Marriage Amendment Bill 2017

The last time we debated this issue here, I was about to get married.

I said then that if Louise and I had met in a different time at a different place we might never have been able to do that. We might never have been able to get married.

That’s because my wife, Louise is Vietnamese.

50 years ago interracial marriage was banned in most states in America.

In most Australian States and Territories for most of the 20th Century indigenous and non-indigenous people couldn’t get married unless they had the special permission of a government official, usually called a ‘protector’.

In NSW until 1963 it was an offence for an indigenous person and a non-indigenous person to even live together.
In South Africa the first apartheid law passed in the ‘40s was the Prohibition of Mixed Marriages Act.

When I think about this debate about marriage equality I think about those old laws – and I would feel if the law today said that I couldn’t marry Louise.

On the weekend I went back and I read the judgement of the US Supreme Court that overturned the ban on interracial marriage in 1967.

The case is called – quite fittingly – Loving v the State of Virginia.

Mildred Loving was a black woman.  Richard Loving was a white man. 

They lived in Virginia.

In 1958 they got married across the border in Washington DC. 

A couple of weeks later, back at home, in the middle of the night, police raided their house, found them asleep in bed and arrested them.

They were charged with the crime of miscegenation.

Three months later a Virginia Court sentenced them to a year in jail.

The sentence was suspended on the basis that they leave the State of Virginia.

They did that, but they didn’t give up. 

They fought all the way to the US Supreme Court.  It took almost a decade, but that fight changed the law in the United States and it changes the lives of countless Americans.

Change doesn’t just happen. It happens because of extraordinary people, extraordinarily courageous people like Mildred and Richard Loving.

When the Virginia Supreme Court rejected their appeal in 1965 they said it was because it was important to preserve the ‘racial integrity of its citizens’ and prevent the ‘corruption of blood’ and ‘a mongrel breed of citizens’.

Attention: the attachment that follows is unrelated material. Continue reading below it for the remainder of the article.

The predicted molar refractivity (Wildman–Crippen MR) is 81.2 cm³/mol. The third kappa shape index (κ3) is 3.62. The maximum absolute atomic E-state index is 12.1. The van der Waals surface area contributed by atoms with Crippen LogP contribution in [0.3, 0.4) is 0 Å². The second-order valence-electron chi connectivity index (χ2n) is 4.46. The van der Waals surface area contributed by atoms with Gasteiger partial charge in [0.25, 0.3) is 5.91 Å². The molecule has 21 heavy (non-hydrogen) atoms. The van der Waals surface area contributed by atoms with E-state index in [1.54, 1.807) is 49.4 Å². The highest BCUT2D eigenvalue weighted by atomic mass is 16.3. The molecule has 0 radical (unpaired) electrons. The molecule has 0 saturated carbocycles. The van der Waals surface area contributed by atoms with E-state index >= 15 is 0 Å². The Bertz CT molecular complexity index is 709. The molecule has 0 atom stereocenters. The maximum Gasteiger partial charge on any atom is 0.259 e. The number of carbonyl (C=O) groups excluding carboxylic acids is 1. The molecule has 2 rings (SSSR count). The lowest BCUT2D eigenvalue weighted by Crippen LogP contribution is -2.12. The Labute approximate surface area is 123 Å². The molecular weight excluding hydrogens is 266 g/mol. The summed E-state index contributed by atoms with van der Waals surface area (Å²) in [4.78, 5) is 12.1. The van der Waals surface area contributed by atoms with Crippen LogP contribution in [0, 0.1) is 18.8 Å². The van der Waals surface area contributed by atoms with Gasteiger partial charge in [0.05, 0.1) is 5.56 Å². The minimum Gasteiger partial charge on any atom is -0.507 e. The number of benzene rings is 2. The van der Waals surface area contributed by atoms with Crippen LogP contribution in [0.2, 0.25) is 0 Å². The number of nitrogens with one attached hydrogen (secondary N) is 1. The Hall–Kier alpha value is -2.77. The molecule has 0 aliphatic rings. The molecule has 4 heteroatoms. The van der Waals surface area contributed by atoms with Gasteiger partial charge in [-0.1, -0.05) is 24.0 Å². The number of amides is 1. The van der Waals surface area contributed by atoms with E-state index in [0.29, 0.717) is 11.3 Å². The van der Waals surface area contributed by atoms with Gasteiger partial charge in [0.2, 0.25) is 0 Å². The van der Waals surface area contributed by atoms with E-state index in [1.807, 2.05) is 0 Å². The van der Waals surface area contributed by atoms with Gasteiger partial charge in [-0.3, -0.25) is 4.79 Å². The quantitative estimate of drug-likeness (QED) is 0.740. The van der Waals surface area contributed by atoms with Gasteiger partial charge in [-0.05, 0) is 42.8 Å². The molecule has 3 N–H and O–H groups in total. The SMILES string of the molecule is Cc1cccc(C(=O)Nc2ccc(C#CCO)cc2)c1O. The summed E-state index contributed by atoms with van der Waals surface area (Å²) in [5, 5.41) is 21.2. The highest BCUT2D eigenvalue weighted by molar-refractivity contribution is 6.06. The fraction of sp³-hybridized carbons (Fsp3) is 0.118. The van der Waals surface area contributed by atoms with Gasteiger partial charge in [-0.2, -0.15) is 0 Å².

‘a mongrel breed of citizens’.

Just imagine how those awful, hateful words must have felt to Mildred and Richard Loving.

More than 50 years after they were written, by men on the other side of the world long since dead, they still affect me. They still make me angry.

They still sting.

I think – what would the people who wrote those words think of my little baby boy Jack – the most precious and important thing in Louise and my life.

Louise and I and little Jack are lucky that we live in a different time.

We don’t talk about miscegenation or mongrels any more. 

Thank goodness.

Things have changed.

Because of people like Mildred and Richard. 

And they keep changing.

It’s impossible to imagine us even having this debate about whether two people of the same sex should be able to get married 50 years ago. When Mildred and Richard were fighting for that same right.

But we are today.

And over the course of the last few months gay and lesbian Australians have felt the same sting of other people’s judgement of their relationships.

They have suffered that for a long, long time – but particularly over the last few months as Australians have cast their vote.

Out of this though has come a very clear message – most Australians think same sex couples should be able to do what Louise and I have done. 

What Mildred and Richard did 62 years ago. 

What most of us here have done – or will do.

What millions of Australians have done – some more than once. 

And that’s get married.

More than 61 percent of Australians voted yes.

In some parts of Australia it was very popular.

In some parts it wasn’t.

One of those places is my electorate.  It recorded the highest no vote in the country.

Some people were surprised by that.  I have got to say I was not.

I know my local community pretty well. 

I was born and raised in western Sydney.  I have lived there almost all of my life.

I always thought my electorate would have the highest no vote in Australia. 

And I have always been upfront with them about my view.

It’s a socially conservative place full of a lot of wonderful people. 

A lot of people of faith. 

And a lot of people from parts of the world where the idea of two people of the same sex getting married really is a foreign concept.

So the result didn’t come as a shock.